As at first created, it had original cognizance of all cases in equity, and its civil jurisdiction embraced all causes where the amount in question exceeded two hundred dollars, causes involving the title to real property or the validity of any tax, and issues of fact joined in the probate court. It had power to inquire into criminal offenses by means of a grand jury, and to try indictments found by that body. In 1851, the legislature took from this court its criminal jurisdiction and conferred it upon the court of sessions, leaving it the power of hearing appeals from that court in criminal matters, and the power to try all indictments for murder, manslaughter, arson, and any cases in which the members of the court of sessions were personally interested.
By the Act of March 16, 1850, dividing the state into judicial districts, Butte, Colusa, Trinity and Shasta counties were apportioned to the ninth district. Hon. Winfield Scott Sherwood was elected
judge by the legislature, and opened his court at Chico, then one of the disputed locations for the countyseat, on the first of July, 1850. No business was transacted but the qualifying of Joseph W. McCorkle, the district-attorney elected on the tenth of the preceding month. The court reassembled on Monday, the tenth of the succeeding October, at Hamilton, the new county-seat, where it held its sessions until the August term, 1853. It then moved to Bidwell's Bar, and continued there until removed permanently to Oroville in October, 1856.
After the expiration of his term of office, in 1852, Judge Sherwood lived in Butte county two years, and then moved to Sierra county, where he died, at Alleghany, June 26, 1870. Of the election of Judge Sherwood's successor, Judge Sexton says:
“ In 1852 came on the first popular election for district judge. George Adams Smith presented himself as a candidate for the position from Butte, and William P. Daingerfield as a candidate from Shasta. The convention met at the town of Tehama. J. E. N. Lewis marshaled the forces of Mr. Smith, and Mr. Watson (the immortal Col. Jack, of legislative memory) those of Mr. Daingerfield. The rooms of the hotel where the convention was held were separated by cloth partitions, and the several caucuses were held under the shade of the spreading oaks. The convention came to a deadlock, and neither candidate would give way, or their friends would not let them; and finally Watson, with the friends of Mr. Daingerfield, withdrew, formed a convention of their own and unanimously nominated Mr. Daingerfield. The other portion of the convention unanimously nominated Mr. Smith. A third party came into the field from Colusa, as a Whig -Col. G. W. Bowie. George Adams Smith was elected by a fair majority.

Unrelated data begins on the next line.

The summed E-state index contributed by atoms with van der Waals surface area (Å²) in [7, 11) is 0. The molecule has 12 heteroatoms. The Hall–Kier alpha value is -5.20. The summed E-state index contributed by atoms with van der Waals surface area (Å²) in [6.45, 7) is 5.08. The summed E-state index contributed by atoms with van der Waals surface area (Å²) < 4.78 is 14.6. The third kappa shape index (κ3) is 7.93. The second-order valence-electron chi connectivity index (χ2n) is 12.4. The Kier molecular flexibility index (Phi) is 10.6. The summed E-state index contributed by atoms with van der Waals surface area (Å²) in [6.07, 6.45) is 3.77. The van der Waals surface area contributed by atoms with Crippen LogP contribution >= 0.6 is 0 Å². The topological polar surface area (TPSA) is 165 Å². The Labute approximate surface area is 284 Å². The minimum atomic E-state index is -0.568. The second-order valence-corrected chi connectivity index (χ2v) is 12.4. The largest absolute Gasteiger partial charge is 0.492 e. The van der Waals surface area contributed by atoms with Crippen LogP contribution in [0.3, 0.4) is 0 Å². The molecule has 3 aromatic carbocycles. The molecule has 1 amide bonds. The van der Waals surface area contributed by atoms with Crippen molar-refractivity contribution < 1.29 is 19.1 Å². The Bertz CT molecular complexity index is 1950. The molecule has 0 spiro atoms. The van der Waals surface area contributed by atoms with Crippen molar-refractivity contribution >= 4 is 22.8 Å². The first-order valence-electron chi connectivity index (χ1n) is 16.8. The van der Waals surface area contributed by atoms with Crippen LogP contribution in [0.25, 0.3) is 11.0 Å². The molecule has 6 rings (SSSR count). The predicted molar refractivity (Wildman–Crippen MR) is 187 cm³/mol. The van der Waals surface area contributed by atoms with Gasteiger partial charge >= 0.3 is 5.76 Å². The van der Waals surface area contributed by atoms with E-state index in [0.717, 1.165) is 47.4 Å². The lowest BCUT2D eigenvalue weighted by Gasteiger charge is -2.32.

In 1853, he died of consumption. He was born in Terre Haute, Indiana, and learned the trade of his father, a brick-mason. He was too weak physically to labor at that, and, quitting it, commenced the study of law. With only an ordinary common-school education, he made rapid advances in his profession, and, had he lived, would have attained eminence in it. He was an indefatigable student, a clear and logical thinker, and exulted in the acquisition of knowledge, especially in that of his profession. He was a good, pure, honest and high-minded man. The people of Butte lost one of their brightest ornaments, and every member of the bar a friend, when they were compelled to murmur their farewell over his grave."